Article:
FDA Drug Safety Communication: Updated Information about the Drug Interaction between Methylene Blue (methylthioninium chloride) and Serotonergic Psychiatric Medications


This update is in follow-up to the FDA Drug Safety Communication posted on 7/26/2011: Serious CNS reactions possible when methylene blue is given to patients taking certain psychiatric medications1.


Safety Announcement

[10-20-2011]

The U.S. Food and Drug Administration (FDA) is updating the public on the potential drug interaction between methylene blue and serotonergic psychiatric medications.

FDA is providing additional information about the reports of serotonin syndrome. Most cases from the FDA's Adverse Event Reporting System (AERS) of serotonin syndrome in patients given serotonergic psychiatric medications and methylene blue occurred in the context of parathyroid surgery, which involved the intravenous administration of methylene blue as a visualizing agent. Methylene blue doses ranged from 1 mg/kg to 8 mg/kg.

Because methylene blue is not an FDA-approved drug at this time, and limited data exist regarding its use in various settings, it is not known whether there is a risk of serotonin syndrome in patients taking serotonergic psychiatric medications who are given methylene blue by other routes (e.g., orally or by local tissue injection) or at intravenous doses lower than 1 mg/kg.

In addition, not all serotonergic psychiatric drugs have an equal capacity to cause serotonin syndrome with methylene blue. The cases of serotonin syndrome with methylene blue occurred in patients taking specific serotonergic psychiatric drugs, namely a selective serotonin reuptake inhibitor (SSRI), a serotonin norepinephrine reuptake inhibitor (SNRI), or clomipramine (see section I). It is unclear at this time whether intravenous methylene blue administration in patients receiving other psychiatric drugs with lesser degrees of serotonergic activity poses a comparable risk (see section II).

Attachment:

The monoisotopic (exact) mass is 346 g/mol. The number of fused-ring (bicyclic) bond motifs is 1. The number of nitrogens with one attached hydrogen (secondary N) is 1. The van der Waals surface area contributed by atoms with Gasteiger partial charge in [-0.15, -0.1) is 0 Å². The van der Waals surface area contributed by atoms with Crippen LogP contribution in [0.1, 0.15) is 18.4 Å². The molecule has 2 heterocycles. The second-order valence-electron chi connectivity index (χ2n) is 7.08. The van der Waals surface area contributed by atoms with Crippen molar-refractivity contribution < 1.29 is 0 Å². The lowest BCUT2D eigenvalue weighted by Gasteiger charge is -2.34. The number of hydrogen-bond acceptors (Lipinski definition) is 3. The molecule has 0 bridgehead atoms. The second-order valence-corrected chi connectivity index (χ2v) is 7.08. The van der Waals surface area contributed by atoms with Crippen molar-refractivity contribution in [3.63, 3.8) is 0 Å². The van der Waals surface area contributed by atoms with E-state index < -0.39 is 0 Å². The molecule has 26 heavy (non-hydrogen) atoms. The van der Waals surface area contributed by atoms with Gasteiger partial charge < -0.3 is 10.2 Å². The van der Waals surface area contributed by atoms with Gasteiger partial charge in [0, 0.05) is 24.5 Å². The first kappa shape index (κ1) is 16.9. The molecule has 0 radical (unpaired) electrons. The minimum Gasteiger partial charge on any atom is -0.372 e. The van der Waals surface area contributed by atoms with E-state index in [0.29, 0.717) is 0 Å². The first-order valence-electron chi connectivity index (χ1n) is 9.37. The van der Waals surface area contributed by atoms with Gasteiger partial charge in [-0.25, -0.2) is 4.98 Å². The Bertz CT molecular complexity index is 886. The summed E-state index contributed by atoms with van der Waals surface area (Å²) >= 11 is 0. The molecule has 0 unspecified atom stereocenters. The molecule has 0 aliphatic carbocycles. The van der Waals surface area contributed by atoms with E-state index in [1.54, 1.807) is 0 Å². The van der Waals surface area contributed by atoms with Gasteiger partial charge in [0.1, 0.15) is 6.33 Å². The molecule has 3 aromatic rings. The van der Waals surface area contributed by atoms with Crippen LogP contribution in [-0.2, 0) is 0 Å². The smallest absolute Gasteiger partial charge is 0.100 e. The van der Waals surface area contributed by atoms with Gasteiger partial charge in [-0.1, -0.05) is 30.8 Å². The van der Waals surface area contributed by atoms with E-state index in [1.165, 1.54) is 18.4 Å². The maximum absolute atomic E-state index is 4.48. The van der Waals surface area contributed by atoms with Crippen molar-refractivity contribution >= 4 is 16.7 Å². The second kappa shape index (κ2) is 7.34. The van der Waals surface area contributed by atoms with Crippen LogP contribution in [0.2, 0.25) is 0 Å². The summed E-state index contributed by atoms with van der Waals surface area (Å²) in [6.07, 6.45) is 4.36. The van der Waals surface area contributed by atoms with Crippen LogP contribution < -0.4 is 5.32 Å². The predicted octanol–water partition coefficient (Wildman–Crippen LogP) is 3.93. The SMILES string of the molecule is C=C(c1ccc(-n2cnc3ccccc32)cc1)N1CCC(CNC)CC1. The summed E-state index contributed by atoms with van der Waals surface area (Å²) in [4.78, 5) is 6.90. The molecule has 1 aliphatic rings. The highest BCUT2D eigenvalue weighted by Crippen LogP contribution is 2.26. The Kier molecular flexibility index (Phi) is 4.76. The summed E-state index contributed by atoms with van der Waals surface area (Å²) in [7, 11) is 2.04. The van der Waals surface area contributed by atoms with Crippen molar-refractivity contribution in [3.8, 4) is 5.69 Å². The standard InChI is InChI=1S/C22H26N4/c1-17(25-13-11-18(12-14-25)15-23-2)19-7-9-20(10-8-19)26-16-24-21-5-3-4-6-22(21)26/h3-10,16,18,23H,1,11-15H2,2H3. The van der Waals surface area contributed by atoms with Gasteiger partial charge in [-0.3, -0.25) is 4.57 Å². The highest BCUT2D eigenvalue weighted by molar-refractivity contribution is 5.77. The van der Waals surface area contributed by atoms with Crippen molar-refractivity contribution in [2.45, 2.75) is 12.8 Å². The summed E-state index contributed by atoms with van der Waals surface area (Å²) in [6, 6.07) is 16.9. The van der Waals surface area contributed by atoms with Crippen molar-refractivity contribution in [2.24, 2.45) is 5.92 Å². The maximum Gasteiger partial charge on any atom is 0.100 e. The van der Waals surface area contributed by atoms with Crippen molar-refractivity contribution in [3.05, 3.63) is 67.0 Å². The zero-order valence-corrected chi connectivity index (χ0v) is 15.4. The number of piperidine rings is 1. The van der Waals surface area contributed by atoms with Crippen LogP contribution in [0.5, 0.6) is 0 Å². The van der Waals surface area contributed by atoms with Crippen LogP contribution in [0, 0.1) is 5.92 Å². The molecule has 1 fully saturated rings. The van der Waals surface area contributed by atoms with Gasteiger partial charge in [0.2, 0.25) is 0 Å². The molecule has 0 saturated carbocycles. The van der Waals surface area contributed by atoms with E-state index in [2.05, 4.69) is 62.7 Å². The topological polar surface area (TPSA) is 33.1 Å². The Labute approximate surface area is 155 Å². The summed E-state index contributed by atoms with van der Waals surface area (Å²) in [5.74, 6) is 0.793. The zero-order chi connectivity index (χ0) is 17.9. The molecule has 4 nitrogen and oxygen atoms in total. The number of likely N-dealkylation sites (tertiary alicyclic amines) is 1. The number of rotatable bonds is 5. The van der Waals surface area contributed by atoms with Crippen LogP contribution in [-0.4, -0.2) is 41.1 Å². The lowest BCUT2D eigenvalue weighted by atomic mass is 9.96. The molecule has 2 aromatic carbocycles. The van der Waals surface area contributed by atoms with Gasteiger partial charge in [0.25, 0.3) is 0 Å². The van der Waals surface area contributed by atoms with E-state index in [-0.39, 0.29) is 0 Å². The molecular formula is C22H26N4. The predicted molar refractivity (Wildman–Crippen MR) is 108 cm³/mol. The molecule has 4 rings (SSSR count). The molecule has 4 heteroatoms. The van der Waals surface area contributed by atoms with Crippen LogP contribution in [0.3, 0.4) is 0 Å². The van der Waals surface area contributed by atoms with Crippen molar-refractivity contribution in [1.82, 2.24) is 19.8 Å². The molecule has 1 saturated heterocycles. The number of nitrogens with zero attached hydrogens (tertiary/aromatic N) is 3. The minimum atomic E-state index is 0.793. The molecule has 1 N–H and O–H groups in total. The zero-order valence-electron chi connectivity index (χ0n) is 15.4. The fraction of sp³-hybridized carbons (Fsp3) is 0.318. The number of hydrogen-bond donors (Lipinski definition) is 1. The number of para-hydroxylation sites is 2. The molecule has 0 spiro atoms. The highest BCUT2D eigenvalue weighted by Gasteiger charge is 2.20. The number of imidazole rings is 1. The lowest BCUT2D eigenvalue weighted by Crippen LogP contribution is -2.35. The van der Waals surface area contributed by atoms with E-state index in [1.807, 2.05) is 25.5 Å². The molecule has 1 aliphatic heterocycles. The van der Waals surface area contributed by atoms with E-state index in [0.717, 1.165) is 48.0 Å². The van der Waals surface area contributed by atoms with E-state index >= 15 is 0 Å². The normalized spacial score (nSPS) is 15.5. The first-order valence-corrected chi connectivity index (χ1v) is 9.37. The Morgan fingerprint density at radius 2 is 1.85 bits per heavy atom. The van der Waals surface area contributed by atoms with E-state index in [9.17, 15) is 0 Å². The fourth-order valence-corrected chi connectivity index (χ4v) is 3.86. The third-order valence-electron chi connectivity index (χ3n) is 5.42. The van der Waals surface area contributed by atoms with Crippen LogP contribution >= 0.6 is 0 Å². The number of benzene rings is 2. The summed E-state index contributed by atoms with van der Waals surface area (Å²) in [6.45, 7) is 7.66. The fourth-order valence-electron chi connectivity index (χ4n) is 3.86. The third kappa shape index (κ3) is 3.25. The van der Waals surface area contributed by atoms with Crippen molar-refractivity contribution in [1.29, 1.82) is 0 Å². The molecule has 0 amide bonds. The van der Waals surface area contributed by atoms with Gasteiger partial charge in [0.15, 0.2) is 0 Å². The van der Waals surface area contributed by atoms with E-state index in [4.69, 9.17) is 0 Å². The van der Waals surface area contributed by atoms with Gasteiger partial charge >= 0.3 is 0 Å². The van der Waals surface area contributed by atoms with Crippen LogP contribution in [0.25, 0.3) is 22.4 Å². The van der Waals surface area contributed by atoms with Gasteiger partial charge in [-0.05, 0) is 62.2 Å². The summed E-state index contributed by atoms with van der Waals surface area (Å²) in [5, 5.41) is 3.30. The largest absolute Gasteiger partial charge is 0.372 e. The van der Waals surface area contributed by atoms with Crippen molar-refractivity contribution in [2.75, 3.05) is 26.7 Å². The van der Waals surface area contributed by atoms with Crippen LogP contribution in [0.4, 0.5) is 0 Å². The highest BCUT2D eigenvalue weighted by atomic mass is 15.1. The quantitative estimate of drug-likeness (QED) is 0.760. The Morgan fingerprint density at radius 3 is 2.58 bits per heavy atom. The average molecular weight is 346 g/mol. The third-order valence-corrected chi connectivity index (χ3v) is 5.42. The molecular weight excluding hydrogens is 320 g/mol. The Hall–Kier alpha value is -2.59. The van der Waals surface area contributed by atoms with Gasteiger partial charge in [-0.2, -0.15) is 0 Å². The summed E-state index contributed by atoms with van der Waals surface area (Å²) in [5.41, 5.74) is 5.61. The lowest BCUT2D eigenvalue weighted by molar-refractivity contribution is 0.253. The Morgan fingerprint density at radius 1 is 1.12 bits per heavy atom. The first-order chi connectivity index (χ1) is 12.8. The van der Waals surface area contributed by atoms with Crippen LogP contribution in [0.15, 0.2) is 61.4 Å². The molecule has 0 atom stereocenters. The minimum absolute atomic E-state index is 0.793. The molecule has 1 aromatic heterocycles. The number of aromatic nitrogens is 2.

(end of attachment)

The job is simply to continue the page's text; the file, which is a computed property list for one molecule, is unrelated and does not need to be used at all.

FDA will update the public when new information is available.

I. Serotonergic psychiatric drugs implicated in the AERS cases of serotonin syndrome with methylene blue


Selective Serotonin Reuptake Inhibitors

Generic Name

Found in Brand Names

paroxetine

Paxil, Paxil CR

fluvoxamine

Luvox, Luvox CR

fluoxetine

Prozac, Symbyax

sertraline

Zolort

citalopram

Celexa

escitalopram

Lexapro

vilazodone1

Viibryd

1 Although the FDA has not received cases of serotonin syndrome to date involving vilazodone, the pharmacology of this drug places it in the SSRI category and suggests that it possesses a risk comparable to that of the SSRIs.

Serotonin Norepinephrine Reuptake Inhibitors (SNRIs)

Generic Name

Found in Brand Names

venlafaxine

Effexor, Effexor XR

desvenlafaxine

Pristiq

duloxetine

Cymbalta


Tricyclic Antidepressants (TCAs)

Generic Name

Found in Brand Names

clomipramine

Anafranil


Other psychiatric drugs with varying degrees of serotonergic activity for which the risk of serotonin syndrome with methylene blue is unclear


Tricyclic Antidepressants (TCAs)

Generic Name

Found in Brand Names

amitriptyline

Amitid, Amitril, Elavil, Endep, Etrafon, Limbitrol, Triavil

desipramine

Norpramin, Pertofrane

imipramine

Tofranil, Tofranil PM, Janimine, Pramine, Presamine

nortriptyline

Pamelor, Aventyl hydrochloride

protriptyline

Vivactil

doxepin

Sinequan, Zonalon, Silenor

trimipramine

Surmontil

Monoamine Oxidase Inhibitors (MAOIs)

Generic Name

Found in Brand Names

isocarboxazid

Marplan

phenelzine

Nardil

transdermal selegiline

Emsam

tranylcypromine

Parnate


Other Psychiatric Medications

Generic Name

Found in Brand Names

amoxapine

Asendin

maprotiline

Ludiomil

nefazodone

Serzone

trazodone

Desyrel, Oleptro, Trialodine

bupropion

Wellbutrin, Wellbutrin SR, Wellbutrin XL, Aplenzin

buspirone

Buspar

mirtazapine

Remeron, Remeron Soltab

II.

Posted: October 2011


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